Counterfactuals and newcomb's paradox

Synthese 39 (2):249 - 261 (1978)
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Abstract

In their development of causal decision theory, Allan Gibbard and William Harper advocate a particular method for calculating the expected utility of an action, a method based upon the probabilities of certain counterfactuals. Gibbard and Harper then employ their method to support a two-box solution to Newcomb’s paradox. This paper argues against some of Gibbard and Harper’s key claims concerning the truth-values and probabilities of counterfactuals involved in expected utility calculations, thereby disputing their analysis of Newcomb’s Paradox. If we are right, then Gibbard and Harper’s method of calculating expected utility does not adequately represent rational choice.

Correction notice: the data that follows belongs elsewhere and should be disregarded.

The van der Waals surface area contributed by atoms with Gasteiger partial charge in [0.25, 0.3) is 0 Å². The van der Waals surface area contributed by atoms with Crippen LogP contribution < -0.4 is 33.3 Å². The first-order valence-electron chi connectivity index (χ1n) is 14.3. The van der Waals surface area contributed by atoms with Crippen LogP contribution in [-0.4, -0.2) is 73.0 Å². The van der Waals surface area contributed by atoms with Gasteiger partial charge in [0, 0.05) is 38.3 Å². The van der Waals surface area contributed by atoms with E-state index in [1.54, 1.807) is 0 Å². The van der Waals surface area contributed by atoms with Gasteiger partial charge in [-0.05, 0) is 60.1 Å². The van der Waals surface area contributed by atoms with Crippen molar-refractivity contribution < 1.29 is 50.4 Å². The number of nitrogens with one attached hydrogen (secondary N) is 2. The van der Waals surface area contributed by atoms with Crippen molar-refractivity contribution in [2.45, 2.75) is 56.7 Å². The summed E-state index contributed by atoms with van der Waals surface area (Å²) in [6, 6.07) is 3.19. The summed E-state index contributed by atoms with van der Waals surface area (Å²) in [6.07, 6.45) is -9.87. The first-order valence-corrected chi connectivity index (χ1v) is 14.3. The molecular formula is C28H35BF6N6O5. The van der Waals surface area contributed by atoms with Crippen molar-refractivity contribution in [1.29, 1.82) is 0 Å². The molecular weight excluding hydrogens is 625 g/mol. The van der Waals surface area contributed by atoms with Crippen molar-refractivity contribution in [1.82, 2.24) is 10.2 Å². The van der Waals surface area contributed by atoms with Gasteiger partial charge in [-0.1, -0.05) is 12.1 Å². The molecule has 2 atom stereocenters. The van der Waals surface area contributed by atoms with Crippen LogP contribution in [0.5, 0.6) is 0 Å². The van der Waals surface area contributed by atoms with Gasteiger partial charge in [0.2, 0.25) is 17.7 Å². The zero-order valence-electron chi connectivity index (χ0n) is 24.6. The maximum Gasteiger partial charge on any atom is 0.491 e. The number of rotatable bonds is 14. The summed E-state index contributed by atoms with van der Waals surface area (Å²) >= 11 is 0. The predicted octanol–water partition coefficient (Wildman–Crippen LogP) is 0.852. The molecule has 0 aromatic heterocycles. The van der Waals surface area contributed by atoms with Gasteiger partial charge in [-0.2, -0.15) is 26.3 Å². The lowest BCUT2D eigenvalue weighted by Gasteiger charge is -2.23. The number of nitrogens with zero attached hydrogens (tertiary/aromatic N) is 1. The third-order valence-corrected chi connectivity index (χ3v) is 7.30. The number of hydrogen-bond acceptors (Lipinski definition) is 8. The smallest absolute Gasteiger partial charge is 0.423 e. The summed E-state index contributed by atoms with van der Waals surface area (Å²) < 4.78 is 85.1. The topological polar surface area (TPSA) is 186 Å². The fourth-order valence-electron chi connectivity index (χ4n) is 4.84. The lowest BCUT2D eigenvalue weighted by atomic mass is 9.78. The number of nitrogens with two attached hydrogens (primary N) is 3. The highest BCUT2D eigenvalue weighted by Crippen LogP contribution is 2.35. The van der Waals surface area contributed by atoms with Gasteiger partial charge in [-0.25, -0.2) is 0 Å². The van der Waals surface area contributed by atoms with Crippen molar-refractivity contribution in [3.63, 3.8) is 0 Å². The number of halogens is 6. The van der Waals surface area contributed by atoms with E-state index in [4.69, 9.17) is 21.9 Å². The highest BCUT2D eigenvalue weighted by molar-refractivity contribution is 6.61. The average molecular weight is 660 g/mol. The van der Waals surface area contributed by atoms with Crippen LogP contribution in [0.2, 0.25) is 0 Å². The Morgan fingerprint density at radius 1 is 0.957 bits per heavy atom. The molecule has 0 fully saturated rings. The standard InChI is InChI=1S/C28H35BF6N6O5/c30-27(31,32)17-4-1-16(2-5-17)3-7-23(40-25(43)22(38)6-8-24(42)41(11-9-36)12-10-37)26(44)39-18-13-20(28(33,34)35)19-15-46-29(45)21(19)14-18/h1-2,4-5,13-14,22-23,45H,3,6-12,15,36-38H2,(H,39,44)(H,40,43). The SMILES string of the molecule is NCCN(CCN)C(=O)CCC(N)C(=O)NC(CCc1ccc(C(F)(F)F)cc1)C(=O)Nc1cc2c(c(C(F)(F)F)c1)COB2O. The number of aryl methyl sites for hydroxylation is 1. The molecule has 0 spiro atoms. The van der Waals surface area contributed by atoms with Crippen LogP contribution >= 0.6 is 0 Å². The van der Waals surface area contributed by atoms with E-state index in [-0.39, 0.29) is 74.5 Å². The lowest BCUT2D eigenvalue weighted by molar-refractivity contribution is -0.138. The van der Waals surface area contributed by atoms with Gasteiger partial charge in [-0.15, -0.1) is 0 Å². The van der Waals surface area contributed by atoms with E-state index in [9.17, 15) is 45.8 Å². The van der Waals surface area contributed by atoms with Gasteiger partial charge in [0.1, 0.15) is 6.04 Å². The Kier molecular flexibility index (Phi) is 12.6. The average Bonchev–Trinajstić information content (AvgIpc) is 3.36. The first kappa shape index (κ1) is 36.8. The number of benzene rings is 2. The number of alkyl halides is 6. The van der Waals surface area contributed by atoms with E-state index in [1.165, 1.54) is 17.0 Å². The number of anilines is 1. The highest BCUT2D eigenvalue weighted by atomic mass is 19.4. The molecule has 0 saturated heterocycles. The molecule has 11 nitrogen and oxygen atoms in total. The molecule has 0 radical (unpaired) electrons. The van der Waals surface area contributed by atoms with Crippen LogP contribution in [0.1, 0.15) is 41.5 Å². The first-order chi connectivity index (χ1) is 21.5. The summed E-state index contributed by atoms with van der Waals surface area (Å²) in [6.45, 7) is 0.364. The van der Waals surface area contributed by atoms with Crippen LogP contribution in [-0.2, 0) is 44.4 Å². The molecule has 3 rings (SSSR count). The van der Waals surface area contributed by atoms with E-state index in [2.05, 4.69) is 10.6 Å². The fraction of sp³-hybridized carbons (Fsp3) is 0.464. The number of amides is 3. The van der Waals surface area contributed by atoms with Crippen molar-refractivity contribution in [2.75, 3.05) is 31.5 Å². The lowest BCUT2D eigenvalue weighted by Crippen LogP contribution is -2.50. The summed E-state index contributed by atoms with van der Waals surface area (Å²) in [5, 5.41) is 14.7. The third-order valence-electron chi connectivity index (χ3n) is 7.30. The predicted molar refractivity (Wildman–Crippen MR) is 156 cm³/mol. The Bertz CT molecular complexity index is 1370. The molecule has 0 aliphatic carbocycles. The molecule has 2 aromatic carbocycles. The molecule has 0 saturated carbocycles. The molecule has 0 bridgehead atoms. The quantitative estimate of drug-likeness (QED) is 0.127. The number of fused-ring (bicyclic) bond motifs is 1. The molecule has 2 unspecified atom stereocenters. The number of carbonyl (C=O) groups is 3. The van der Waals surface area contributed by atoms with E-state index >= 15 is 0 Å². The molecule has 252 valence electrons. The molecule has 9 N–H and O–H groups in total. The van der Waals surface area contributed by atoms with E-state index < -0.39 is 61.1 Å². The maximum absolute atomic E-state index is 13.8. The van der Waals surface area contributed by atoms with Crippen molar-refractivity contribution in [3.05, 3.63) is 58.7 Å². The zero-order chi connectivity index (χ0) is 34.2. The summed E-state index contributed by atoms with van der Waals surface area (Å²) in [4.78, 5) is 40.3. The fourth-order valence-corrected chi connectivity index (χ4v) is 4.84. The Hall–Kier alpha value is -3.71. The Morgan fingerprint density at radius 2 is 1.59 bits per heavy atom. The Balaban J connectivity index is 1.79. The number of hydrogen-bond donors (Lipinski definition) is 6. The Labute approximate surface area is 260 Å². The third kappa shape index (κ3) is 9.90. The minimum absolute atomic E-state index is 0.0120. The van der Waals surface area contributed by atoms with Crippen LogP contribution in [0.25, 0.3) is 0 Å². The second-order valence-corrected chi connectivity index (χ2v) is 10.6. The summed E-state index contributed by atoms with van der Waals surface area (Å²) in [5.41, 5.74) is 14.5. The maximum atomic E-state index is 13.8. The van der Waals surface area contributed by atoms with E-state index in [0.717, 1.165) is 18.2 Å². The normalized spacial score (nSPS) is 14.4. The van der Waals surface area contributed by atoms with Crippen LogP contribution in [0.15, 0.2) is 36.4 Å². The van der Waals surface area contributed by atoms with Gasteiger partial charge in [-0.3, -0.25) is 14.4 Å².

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Reed Richter
University of California, Irvine (PhD)

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References found in this work

Counterfactuals.David K. Lewis - 1973 - Malden, Mass.: Blackwell.
Counterfactuals and Two Kinds of Expected Utility.Allan Gibbard & William L. Harper - 1978 - In A. Hooker, J. J. Leach & E. F. McClennen (eds.), Foundations and Applications of Decision Theory. D. Reidel. pp. 125-162.

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